“Reports have been received by the department that individuals are contacting voters at their homes and questioning their voter registration status,” the news release said.

The memo also explained that the activity violated California law and that local law enforcement had been notified.

KCRA 3 spoke with Kim Alexander, President and Founder of the California Voter Foundation, a non-profit organization dedicated to improving the voting process, developments in Shasta County, California voter bans and a new state law that protects election workers.

“I was really appalled to hear people in Shasta County insinuating that they were on staff at the office of elections,” Alexander said.

The message to residents of Shasta County said county department of elections employees will never make personal visits to anyone’s home. Alexander said that if something like this happens to you, you should report it immediately to the secretary of state or your county’s registrar of voters.

“I hope law enforcement can help the elections office there to crack down on this kind of behavior because it’s not acceptable and it shouldn’t be tolerated,” Alexander said.

New Legislation to Protect Election Officials and Poll Workers

Governor Gavin Newsom signed into law Senate Bill 1131 on Monday, and the main purpose of the new legislation is to protect election workers by giving them the ability to keep their home addresses confidential. This can be done either by Secretary of State’s “Safe at Home” Program or the state address privacy program for public officials.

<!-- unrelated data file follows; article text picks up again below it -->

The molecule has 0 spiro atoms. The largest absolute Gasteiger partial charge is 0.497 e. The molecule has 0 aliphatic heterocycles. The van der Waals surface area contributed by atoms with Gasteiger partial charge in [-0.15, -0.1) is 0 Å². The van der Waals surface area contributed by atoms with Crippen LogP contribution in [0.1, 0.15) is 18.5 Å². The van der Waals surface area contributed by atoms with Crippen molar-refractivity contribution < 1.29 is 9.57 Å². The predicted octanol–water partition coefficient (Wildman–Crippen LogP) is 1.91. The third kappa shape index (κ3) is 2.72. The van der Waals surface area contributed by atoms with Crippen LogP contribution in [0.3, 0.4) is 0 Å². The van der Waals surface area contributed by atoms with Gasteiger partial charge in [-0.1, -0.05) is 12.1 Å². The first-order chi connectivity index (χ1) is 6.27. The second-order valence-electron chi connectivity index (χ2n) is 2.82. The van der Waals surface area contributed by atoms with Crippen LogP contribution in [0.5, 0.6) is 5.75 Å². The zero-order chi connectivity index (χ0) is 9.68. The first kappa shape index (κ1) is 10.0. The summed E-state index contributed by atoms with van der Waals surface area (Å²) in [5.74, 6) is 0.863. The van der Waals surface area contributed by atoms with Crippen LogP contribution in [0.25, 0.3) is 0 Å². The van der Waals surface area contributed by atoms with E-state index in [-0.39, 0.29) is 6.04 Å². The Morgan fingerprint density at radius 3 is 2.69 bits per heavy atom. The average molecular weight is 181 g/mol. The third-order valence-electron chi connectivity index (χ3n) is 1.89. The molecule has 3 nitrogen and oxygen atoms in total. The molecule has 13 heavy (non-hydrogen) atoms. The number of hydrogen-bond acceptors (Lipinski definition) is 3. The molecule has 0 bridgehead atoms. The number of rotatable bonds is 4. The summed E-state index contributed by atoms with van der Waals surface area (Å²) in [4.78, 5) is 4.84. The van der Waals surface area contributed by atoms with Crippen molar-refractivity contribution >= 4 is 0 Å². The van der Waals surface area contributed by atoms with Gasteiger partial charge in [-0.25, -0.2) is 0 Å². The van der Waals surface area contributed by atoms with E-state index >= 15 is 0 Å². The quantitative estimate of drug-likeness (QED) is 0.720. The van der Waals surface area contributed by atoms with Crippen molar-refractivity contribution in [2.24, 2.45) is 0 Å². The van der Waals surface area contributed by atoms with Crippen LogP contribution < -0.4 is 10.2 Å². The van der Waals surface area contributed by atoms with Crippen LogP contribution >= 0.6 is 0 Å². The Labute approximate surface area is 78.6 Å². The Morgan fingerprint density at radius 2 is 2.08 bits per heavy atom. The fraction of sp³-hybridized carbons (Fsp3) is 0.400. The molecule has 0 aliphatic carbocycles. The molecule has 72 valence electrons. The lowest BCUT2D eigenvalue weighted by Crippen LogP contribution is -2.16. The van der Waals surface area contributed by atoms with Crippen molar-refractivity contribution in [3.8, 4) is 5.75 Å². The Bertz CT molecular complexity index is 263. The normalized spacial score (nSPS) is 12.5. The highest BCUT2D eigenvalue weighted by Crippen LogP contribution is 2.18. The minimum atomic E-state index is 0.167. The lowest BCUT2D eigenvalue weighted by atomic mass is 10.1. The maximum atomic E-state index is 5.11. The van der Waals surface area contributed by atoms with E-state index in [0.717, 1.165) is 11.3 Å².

The bill, authored by State Sen. Josh Newman, D-Fullerton, and co-sponsored by the California Voter Foundation and the Brennan Center for Justice, aims to protect the privacy of personal information of these election officials.

The goal is to “keep their personal information out of reach of potential doxers who may seek to harass or antagonize and intimidate them into making their personal information available online,” Alexander said.

The bill also protects poll workers at polling places.

“There’s a long-standing law that required counties to publicly post the names of election officials on polling sites and on their websites, and that’s no longer allowed under California law,” Alexander said.

SB 1131 includes an emergency clause, so it takes effect immediately. This means the protections for California election officials and election workers are in place for the November election.

California Election Bans

Election campaigning is also against the rules at the polls, which is when voters are influenced to choose a specific candidate or ballot measure. In California, all campaigning and campaigning is prohibited within 100 feet of a polling site.

According to the National Conference of State Legislatures, here is what is not allowed within that 100 foot margin:

  • Wear campaign clothes, buttons and stickers
  • Hold campaign signs, banners and literature
  • Project sounds referring to a candidate or problem
  • Circulate petitions and solicit signatures

Alexander said that applies to campaign workers and voters casting their ballots. She also said the consequences of breaking the rules are severe.

“If you violate election laws in a willful way that interferes with people’s right to vote, it can be a federal offense. It can be a felony,” Alexander said.